Astaxanthin - Research in Eye Fatigue

The symptoms of asthenopia include sensitivity to glare, headaches, sore eyes, and blurred vision. General eye fatigue symptoms are in most cases mild, but symptoms get progressively worse if the causes and symptoms are not rectified.

From our prior research, we already know that astaxanthin has profound properties to help with anti-aging, but its other positive effects now show that it helps to reduce eye fatigue and asthenopia.

Recently several published clinical studies have shown a positive link between astaxanthin intake and the reduction of eye fatigue.

So far, nine Japanese clinical studies conducted by six independent ophthalmological establishments were able to conclude the efficacy of astaxanthin to alleviate visual asthenopia by observing improvements in the accommodation function and recovery of the ciliary body, retinal blood flow, and inflammation markers.

A study by Nakamura (2004), demonstrated significant improvements in reducing asthenopia and positive accommodation in 4 mg per day and 12 mg per day groups. However, Nitta et al., (2005), established the optimum daily dose at 6 mg for a period of 4 weeks by comparing eye fatigue using a visual analogue scale (VAS) and accommodation values.

Furthermore, results obtained by Shiratori et al., (2005) and Nagaki et al., (2006), also confirmed the previous findings that astaxanthin supplementation at 6 mg for 4 weeks improved symptoms associated with tiredness, soreness, dryness, and blurry vision; and another study by Takahashi & Kajita (2005), also demonstrated that astaxanthin treated groups were able to recover quicker than control groups after heavy visual stimulus.

Japanese ophthalmology researchers also further concluded that in supplemental terms this equated to 4 mg astaxanthin per day potentially delivering the same benefits as 4 mg prednisolone without the side effects of intraocular pressure build-up.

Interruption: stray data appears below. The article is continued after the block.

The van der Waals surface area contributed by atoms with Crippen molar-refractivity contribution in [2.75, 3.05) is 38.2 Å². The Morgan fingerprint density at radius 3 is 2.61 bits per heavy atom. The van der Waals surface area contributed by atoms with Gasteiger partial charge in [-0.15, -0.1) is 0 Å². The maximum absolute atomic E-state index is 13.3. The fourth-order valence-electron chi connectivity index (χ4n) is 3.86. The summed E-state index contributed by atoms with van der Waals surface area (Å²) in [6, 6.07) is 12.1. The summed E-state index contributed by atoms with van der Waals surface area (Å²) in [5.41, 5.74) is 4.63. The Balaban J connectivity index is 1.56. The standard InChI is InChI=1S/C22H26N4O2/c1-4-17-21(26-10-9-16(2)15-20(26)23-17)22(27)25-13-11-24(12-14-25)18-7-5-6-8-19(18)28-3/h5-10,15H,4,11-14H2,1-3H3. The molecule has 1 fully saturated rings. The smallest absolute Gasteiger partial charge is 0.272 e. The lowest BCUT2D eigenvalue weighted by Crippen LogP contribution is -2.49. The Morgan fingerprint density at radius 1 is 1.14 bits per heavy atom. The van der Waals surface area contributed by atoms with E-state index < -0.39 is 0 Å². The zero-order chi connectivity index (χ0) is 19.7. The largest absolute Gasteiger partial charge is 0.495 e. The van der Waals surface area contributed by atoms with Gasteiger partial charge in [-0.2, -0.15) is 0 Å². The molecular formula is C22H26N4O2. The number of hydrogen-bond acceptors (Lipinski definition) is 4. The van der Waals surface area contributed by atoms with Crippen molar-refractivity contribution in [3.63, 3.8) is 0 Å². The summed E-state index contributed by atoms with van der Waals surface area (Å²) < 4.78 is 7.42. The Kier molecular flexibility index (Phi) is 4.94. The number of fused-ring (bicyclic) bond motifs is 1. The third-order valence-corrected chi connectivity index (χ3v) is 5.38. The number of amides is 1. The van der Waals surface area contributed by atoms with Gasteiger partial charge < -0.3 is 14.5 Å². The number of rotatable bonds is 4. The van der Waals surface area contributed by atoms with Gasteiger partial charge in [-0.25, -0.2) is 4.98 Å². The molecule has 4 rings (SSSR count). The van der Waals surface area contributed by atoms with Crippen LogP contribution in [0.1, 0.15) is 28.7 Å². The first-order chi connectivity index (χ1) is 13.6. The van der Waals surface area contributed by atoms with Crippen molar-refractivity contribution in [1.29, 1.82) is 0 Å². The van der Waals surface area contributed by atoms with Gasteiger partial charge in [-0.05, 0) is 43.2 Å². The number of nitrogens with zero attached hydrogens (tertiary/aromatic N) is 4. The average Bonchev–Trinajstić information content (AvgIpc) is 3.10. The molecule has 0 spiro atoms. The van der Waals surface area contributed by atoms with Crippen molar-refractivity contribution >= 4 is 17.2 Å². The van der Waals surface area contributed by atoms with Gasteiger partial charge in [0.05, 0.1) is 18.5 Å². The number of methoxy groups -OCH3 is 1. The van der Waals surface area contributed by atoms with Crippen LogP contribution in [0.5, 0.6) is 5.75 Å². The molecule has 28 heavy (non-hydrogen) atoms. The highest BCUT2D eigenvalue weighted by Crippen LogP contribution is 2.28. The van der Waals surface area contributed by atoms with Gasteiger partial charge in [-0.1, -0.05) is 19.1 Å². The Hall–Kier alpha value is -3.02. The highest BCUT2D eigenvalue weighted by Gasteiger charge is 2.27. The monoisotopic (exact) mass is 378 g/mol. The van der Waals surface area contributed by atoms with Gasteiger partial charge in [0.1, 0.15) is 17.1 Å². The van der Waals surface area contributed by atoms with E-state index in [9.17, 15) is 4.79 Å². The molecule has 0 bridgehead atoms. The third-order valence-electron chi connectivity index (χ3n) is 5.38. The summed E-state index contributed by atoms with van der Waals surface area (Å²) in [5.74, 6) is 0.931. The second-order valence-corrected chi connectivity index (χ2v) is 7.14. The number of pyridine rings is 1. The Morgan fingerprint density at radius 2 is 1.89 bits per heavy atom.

For astaxanthin to work it has to pass through the human blood-retinal barrier (BRB). This is similar to the blood-brain barrier (BBB), so astaxanthin is expected to pass through because its molecular size is able to accommodate this transfer.

Eye fatigue or asthenopia is a common problem, and now a potentially resolvable one with such findings as those above. If current improvements tend to be only 50% successful and other factors are likely to be involved, based on the current clinical evidence, astaxanthin offers a complementary alternative by reducing inflammation, improving accommodation, and increasing blood flow.


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  2. Suzuki et al., (2006). Suppressive effects of astaxanthin against rat endotoxin-induced uveitis by inhibiting the NF-kB signaling pathway. Exp. Eye Res., 82:275-281.
  3. Nagaki et al., (2006). The supplementation effect of astaxanthin on accommodation and asthenopia. J. Clin. Therap. Med., 22(1):41-54.
  4. Miyawaki et al., (2005). Effects of astaxanthin on human blood rheology. J. Clin. Therap. Med., 21(4):421-429.
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  6. Shiratori et al. (2005). Effect of astaxanthin on accommodation and asthenopia – Efficacy identification study in healthy volunteers. J. Clin. Therap. Med., 21(5):543-556.
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  12. Sawaki, K. et al. (2002) Sports performance benefits from taking natural astaxanthin characterized by visual activity and muscle fatigue improvements in humans. J. Clin. Ther. Med., 18(9):73-88.